Anne Jaccob is coming of age in late eighteenth-century London, the daughter of a wealthy merchant. When she is taken advantage of by her tutor — a great friend of her father’s — and is set up to marry a squeamish snob named Simeon Onions, she begins to realize just how powerless she is in Victorian society. Anne is watchful, cunning, and bored.
Her saviour appears in the form of Fub, the butcher’s boy. Their romance is both a great spur and an excitement. Anne knows she is doomed to a loveless marriage to Onions and she is determined to escape with Fub and be his mistress. But will Fub ultimately be her salvation or damnation? And how far will she go to get what she wants?
Dark and sweeping, The Butcher’s Hook is a richly textured debut featuring one of the most memorable characters in fiction.
I was thrilled to receive a copy of The Butcher’s Hook to review and began reading it as soon as it arrived. I wasn’t really sure what to expect from this historical novel but it hooked (no pun intended!) me in from the first few pages.
This novel really felt like it had two distinct halves. The first half is very much about how repressed Anna Jaccob’s life is. She is living in a household that oppresses her, the family meals are often eaten in silence and there’s very little conversation to be had with anyone the rest of the time. Anna’s mother is very distant having suffered a series of lost babies and she’s recently given birth to a daughter; Anna struggles with her feelings towards the new baby and this further isolates her from time with her mother. The desire that Anna has for something to happen, to break free of this repression emanates off the page and you really get a sense that something is building in her.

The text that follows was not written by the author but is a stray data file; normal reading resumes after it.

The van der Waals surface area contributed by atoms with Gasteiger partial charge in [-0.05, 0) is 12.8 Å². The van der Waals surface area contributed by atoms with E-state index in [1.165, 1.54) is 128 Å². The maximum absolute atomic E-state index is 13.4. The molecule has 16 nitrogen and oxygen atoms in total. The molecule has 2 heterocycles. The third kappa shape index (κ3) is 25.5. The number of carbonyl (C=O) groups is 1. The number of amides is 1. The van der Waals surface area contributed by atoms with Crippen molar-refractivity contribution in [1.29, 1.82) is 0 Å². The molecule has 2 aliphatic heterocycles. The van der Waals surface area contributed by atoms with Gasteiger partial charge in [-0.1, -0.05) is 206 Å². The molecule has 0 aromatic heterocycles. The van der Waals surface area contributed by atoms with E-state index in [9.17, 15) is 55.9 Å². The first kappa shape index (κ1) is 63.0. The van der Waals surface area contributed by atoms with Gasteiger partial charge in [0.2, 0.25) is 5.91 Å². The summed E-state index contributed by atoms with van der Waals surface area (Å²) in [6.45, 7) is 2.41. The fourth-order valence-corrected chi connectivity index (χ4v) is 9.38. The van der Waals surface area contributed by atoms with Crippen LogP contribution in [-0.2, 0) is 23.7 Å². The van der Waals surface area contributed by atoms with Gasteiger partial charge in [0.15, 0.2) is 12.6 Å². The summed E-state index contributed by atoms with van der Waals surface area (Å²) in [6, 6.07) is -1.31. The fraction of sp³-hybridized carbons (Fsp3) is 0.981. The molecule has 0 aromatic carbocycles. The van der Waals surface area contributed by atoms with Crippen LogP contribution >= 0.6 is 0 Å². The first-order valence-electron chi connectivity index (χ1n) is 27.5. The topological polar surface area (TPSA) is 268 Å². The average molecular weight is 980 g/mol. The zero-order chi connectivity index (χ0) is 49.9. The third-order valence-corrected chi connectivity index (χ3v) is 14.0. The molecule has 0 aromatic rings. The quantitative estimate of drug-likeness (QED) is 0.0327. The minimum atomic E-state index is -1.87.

Later in the novel Anna falls for the butcher’s boy and from that moment on her life changes dramatically. She becomes quite obsessed with this budding romance and will stop at nothing to get the boy. I was not expecting the novel to build in the way it did but it becomes quite the bawdy romp and very difficult to put down. I think I preferred the first half of this novel but the second half is impossible to look away from so it really does keep you turning the pages. The denouement of the novel is unexpected, but so good for that.
The style of The Butcher’s Hook reminded me a little of Michel Faber’s The Crimson Petal and the White with that real mix of period detail but the openness about sex and desire that you often only see in more modern set novels – the Georgian era of Jane Austen this is not! Anna seems like quite a modern girl trapped in a world that wasn’t yet ready for all she wanted, and indeed expected, out of her life. She is intensely frustrated that she can’t just do what she wants when she wants and that she has to surrender to what her father wants for her. I loved the nods to Dickens with little touches like the slimy man that Anna’s father choses for her to marry, who is named Simeon Onions.
I was torn in how I felt about Anna. In the first half of the novel I had moments where I felt sorry for her – I wanted her to experience some lightness in her life and some freedom from the oppressive home she’d grown up in. However, there were then moments where she behaved so horribly that I was brought up short and unsure what to make of her. Anna’s increasingly twisted logic and behaviour as the novel progresses seems to suggest that she always had a wicked side. She’s certainly a memorable character though and one that has lingered in my mind since I finished reading the novel.
All-in-all I loved this novel – it’s a deliciously dark and twisted novel that became something that I wasn’t expecting and it’s wonderful to find a novel that surprised me so much. I already can’t wait to read Janet Ellis’ next book!
I rated this novel 4 out of 5 and highly recommend it.
I was lucky enough to do a Q&A with Janet Ellis for the blog tour for this book, you can read that HERE if you’d like to.
I received a copy of this book for review from Two Roads Books via Book Bridgr.
As an aside I absolutely loved the cover artwork and the end papers in this book, they are stunning.
I thought it looked a little familiar and then discovered that the company that designed the book’s artwork are called Timorous Beasties, who also designed the artwork on the Kate Bush concert tickets that we kept from when we saw her in 2014. I now so badly want to own some art by them so I’m saving up!